For instance, marketing materials for GE’s Artistry series of low-end appliances featuring retro design touches, due out this fall, says it focuses on “the needs of today’s generation of millennials and their desire to uniquely express themselves.”
Lindt USA recently introduced a line of chocolates — they include Berry Affair and Coconut Love flavors — that are wrapped in vibrant packaging and are being promoted through social media.
And packaging for Campbell’s Go Soup, which comes in microwavable pouches with ingredients such as chickpeas, quinoa, and smoked Gouda, features photos of young people with thought bubbles. The sayings include cutesy snippets like “Make your momma proud” and “What’s kickin’?”
The idea is to hook millennials now and remain connected with them as they progress to bigger and more expensive products.
But marketing specialists and consumers like Volain question the effectiveness of that approach.
“My immediate reaction to targeted marketing is to picture a bunch of people sitting around in a room saying, ‘How can we get these people to buy these products?’” [Anna] Volain [a millennial] said.
While I am sympathetic to Volain’s sentiment here, I think something deeper is at work. There is an erroneous anthropological assumption that people of a particular, generic group must be homogeneous enough that all one needs to do is figure out the perfect calculus for appealing to their sensibilities, and they will be hooked on a brand for life. In particular, I think the problem is ultimately a Marxist error: assuming that one can perfectly categorize a whole group of people and then act on their behalf.
Critiquing the errors of radical individualism on the one hand and collectivism on the other, the Russian Orthodox philosopher Vladimir Solovyov (d. 1900) sums up the latter error well, writing,
[T]hinkers who are under the spell of collectivism take the life of humanity to be simply an interplay of human masses, and regard the individual as an insignificant and transient element of society, who has no rights of his own, and may be left out of account for the sake of the so-called common good. But what are we to make of a society consisting of moral zeros, of rightless and non-individual creatures? Would it be human society? Where would its dignity and inner value of its existence spring from, and wherein would it lie? And how could such a society hold together? It is clear that this is nothing but a sad and empty dream, which neither could nor ought to be realized.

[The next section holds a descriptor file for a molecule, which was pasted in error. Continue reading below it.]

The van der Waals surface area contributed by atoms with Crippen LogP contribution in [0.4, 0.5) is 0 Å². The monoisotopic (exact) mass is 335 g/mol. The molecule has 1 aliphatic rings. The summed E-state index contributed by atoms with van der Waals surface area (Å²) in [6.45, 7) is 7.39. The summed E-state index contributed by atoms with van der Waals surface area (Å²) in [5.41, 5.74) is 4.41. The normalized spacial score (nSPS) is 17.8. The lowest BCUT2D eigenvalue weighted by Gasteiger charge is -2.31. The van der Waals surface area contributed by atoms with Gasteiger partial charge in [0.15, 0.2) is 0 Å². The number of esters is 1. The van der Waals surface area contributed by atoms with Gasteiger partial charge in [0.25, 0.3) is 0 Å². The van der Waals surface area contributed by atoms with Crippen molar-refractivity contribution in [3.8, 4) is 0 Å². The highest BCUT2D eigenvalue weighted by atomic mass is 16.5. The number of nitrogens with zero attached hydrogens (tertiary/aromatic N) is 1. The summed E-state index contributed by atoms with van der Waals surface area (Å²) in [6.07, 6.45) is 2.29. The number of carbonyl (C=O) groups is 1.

Millennials are, of course, a real and meaningful demographic — I do not mean to promote the opposite error of isolated individualism — but the idea that one can market simply to “Millennials,” without any further qualifications, betrays an impoverished anthropology. Millennials, just as all other mass groups, are neither faceless nor homogenous.
This latter point regarding homogeneity reminds me of a contention of the Reformed theologian Herman Bavinck in his work The Christian Family (1912), aimed particularly against the Marxist notion of the “masses” of society:
The history of the last half century has brought to light so clearly that nothing is as dangerous as generalizing and lumping everything together. There is not a single law that governs the entire development of society; there is not simply one theory that fits all the facts of reality; all events do not move along a single straight line. Just as in previous centuries, society exhibits the richest diversity; that diversity itself has increased to a large extent through the progress of science and technology, of agricultural industry, of trade and traffic. It is not the case that two classes stand in opposition against each other—the rich and the poor, entrepreneurs and employees, the rulers and the oppressed. Instead, life is infinitely varied. In every enterprise, there are large and small, strong and weak, between whom again there exists not a gap but differences of degree…. Modern society is no different in principle from previous ones and will not differ radically from the society of the future.
He does not mean to eschew the importance of any group, saying, “The distinctions between men and women, parents and children, government and citizens, employers and employees, rich and poor, healthy and sick, will always exist.” However, his basic point applies here as well.
I cannot say how many times at this point I have read about how Millennials are supposedly “more educated” or “less religious” or “more tech savvy” and so on. Some such assertions may be based upon solid research, but some are only supported by slim majorities if at all, at best leaving out substantial minorities who do not conveniently fit the mold. Furthermore, every generation has its diversity. To slightly alter Bavinck’s statement, the Millennial generation “is no different in principle from previous ones and will not differ radically from [generations] of the future.”
I hear all the time about how we are less traditional in X, Y, and Z ways, and then I see a film about hippies dropping acid and dancing naked at Woodstock in 1969 and remember that perhaps we are simply young and otherwise not so different from other generations when they were the same age. Of course all generations are shaped by their contexts and ours has its own unique features, but yet we have our fair share of religious adherents and atheists, social liberals and conservatives, closed and open-minded people, narcissistic and self-sacrificing persons, and so on, just like any other generation.
Certainly, generations are important demographic groups that ought to be considered in any marketing campaign, but to reduce whole generations to one easily classifiable mass will surely fail. Marketers can do better. Such a conception does not accord with reality, and worse yet, it runs the risk of diminishing a whole generation’s “dignity and inner value,” which is no small risk indeed.